Research In Action
Research In Action
Fatal pediatric poisonings are a tragic yet preventable form of child mortality. To address this public health issue, the US Congress passed the Poison Prevention Packaging Act in 1970, which required child-resistant packaging for many medicines and hazardous products. This legislation led to a rapid and substantial reduction in poisoning deaths, especially among children younger than 5 years of age.
In recent decades, preventing further deaths in this age group has been challenging. Child resistant packaging is effective, but it does not protect children from all substances or root causes of exposure. Also, the factors contributing to fatal poisonings—such as age, substance, and environment—are multifaceted and complex. By better understanding them, we can develop targeted and more effective harm reduction interventions.
In a study I conducted with colleagues at the Center for Injury Research and Prevention and the Poison Control Center at CHOP published today in Pediatrics, we aimed to characterize the demographic and substance-related factors associated with fatal poisonings among children younger than age 5 using child death review data. Our study population was comprised of 731 fatalities from 40 states. Here are highlights of what we found:
- Poisoning deaths involving the youngest age groups were common. Nearly 2 in 3 fatalities involved children under age 2.
- For deaths with available circumstance data, 18% were determined to be deliberate. Among these, approximately 3 in 5 occurred among children younger than age 2.
Opioids and Over-the-Counter Medications
According to child death reviews, the most common substances contributing to death were opioids (n=346), followed by over-the-counter pain, cold, and allergy medications (n=108).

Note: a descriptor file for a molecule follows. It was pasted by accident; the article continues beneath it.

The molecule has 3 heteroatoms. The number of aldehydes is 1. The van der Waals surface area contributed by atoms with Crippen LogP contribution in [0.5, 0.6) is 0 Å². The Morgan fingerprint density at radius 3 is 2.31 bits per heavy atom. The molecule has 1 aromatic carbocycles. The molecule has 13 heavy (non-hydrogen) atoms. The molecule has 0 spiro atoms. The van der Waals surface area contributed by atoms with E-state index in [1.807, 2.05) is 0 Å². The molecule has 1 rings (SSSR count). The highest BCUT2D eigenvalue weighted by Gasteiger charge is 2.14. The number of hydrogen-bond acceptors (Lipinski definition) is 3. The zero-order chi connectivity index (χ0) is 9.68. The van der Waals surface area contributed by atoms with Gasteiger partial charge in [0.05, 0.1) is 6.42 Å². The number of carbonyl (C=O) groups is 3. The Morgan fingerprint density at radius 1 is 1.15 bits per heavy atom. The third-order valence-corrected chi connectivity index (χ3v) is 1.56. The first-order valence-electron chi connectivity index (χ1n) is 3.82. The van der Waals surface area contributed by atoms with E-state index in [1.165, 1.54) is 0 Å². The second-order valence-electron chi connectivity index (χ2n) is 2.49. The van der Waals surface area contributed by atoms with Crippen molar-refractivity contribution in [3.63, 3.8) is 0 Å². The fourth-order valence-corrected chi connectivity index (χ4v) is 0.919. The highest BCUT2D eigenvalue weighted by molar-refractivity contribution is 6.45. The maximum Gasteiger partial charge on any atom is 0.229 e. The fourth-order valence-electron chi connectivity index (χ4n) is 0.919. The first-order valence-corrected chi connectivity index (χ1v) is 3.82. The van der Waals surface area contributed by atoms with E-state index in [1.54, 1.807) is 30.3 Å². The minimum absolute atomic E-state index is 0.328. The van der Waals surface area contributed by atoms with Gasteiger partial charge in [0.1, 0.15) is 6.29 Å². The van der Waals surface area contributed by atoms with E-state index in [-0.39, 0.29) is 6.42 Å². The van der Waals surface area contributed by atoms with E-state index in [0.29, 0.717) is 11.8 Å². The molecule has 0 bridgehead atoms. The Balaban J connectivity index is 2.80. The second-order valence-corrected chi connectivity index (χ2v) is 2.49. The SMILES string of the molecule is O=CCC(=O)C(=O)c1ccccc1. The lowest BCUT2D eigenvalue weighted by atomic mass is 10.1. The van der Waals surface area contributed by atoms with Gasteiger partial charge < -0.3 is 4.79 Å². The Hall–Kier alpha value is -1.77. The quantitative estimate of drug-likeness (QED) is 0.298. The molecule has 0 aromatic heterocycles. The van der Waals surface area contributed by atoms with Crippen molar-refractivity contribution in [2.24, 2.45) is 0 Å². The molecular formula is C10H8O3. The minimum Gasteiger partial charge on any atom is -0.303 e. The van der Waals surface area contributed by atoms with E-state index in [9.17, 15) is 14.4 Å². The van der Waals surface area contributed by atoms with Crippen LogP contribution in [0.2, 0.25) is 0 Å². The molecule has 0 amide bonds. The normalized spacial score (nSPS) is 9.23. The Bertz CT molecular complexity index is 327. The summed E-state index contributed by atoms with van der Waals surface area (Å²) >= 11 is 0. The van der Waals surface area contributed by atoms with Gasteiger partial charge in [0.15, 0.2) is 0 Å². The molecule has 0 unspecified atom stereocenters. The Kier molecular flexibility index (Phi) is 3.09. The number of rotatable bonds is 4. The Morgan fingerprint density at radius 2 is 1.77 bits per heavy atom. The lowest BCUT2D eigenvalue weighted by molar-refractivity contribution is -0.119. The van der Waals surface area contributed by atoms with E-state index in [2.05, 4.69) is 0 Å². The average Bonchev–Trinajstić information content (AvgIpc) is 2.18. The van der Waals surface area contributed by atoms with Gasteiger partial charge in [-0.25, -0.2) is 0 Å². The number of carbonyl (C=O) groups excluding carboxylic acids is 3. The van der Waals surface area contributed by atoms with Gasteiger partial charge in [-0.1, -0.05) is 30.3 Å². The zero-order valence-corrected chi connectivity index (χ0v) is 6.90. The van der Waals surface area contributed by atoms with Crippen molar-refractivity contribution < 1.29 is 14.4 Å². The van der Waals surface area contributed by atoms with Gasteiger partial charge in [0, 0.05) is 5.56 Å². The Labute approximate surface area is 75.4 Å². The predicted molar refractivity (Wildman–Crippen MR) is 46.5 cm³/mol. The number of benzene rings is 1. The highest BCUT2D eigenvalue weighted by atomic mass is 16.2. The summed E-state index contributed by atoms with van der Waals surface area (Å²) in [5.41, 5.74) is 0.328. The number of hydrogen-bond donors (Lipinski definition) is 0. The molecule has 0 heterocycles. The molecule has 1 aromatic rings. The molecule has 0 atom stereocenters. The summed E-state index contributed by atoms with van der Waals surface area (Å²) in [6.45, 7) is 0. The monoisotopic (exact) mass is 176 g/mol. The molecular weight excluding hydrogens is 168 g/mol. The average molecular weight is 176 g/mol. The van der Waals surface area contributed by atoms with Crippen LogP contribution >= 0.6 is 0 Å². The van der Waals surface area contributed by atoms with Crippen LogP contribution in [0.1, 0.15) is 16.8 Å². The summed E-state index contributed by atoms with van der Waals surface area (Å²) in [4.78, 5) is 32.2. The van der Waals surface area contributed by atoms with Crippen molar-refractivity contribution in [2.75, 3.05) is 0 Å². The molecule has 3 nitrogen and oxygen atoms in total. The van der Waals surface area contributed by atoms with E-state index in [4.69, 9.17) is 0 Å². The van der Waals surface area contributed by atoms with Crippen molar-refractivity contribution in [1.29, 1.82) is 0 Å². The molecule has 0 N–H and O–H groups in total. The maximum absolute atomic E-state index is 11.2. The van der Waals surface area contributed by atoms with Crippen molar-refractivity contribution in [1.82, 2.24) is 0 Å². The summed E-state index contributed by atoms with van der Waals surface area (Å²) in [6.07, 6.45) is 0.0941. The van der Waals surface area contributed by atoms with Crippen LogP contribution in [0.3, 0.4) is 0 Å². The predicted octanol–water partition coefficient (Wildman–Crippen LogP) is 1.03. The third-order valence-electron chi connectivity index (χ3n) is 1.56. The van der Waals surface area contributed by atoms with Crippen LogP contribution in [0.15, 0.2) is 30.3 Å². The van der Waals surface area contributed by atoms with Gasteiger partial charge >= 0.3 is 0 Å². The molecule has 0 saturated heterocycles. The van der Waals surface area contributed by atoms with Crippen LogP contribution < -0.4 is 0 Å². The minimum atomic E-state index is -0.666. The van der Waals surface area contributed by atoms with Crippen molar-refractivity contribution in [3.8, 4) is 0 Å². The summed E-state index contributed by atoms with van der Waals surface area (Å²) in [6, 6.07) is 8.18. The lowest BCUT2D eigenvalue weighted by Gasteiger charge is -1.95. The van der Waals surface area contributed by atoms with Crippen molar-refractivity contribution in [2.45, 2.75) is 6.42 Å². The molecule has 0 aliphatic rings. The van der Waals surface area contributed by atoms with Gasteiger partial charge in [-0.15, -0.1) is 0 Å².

Approximately 3 in 5 fatalities involving opioids and nearly 3 in 4 involving over-the-counter medications occurred in children less than 2 years of age.
Opioids accounted for a progressively greater proportion of substances contributing to death over the study period—from 24% in 2005 to 52% in 2018.
Physical and Social Environment
- Among cases with available data, 80% of children were supervised at the time of incident; 32% were supervised by someone other than a biological parent.
- A subset of fatal poisonings demonstrated factors associated with child maltreatment, including prior history of maltreatment, illness/disability, or sibling placement outside the home.
Preventing Harm from Poisonings
In our study, opioids were the most common substance contributing to fatal poisonings, highlighting how the opioid epidemic has not spared our nation’s youngest children. Several opportunities exist to address the dangers posed by opioids:
- Educating caregivers and first responders on how to identify the signs of opioid intoxication
- Improving the distribution and availability of naloxone throughout our communities
- Supporting efforts to reduce unnecessary opioid prescribing and to improve treatment of substance use disorders, which can reduce the chance of a child being exposed to opioids in the home
- Supporting the development of pediatric-specific opioid response initiatives
Many children were supervised at the time of a fatal poisoning, suggesting that supervision alone is not completely protective against harm. Clinicians can counsel families to take additional steps to keep their children safe with these tips:
- Store medications and other substances out of reach, out of sight, and preferably locked
- Discuss maintaining a safe home environment with the child’s other caregivers, family, and friends
- Keep the Poison Help Hotline (1-800-222-1222) stored in family members’ phones for quick access in case of an emergency
For those seeking help with opioid misuse or addiction, the Substance Abuse and Mental Health Services Administration staffs a 24/7 national helpline at 1-800-662-HELP (4357). If you suspect that a child has been exposed to a toxic substance, immediately seek medical help, and call the CHOP Poison Control Hotline at 1-800-222-1222.
Watch A Video About the Findings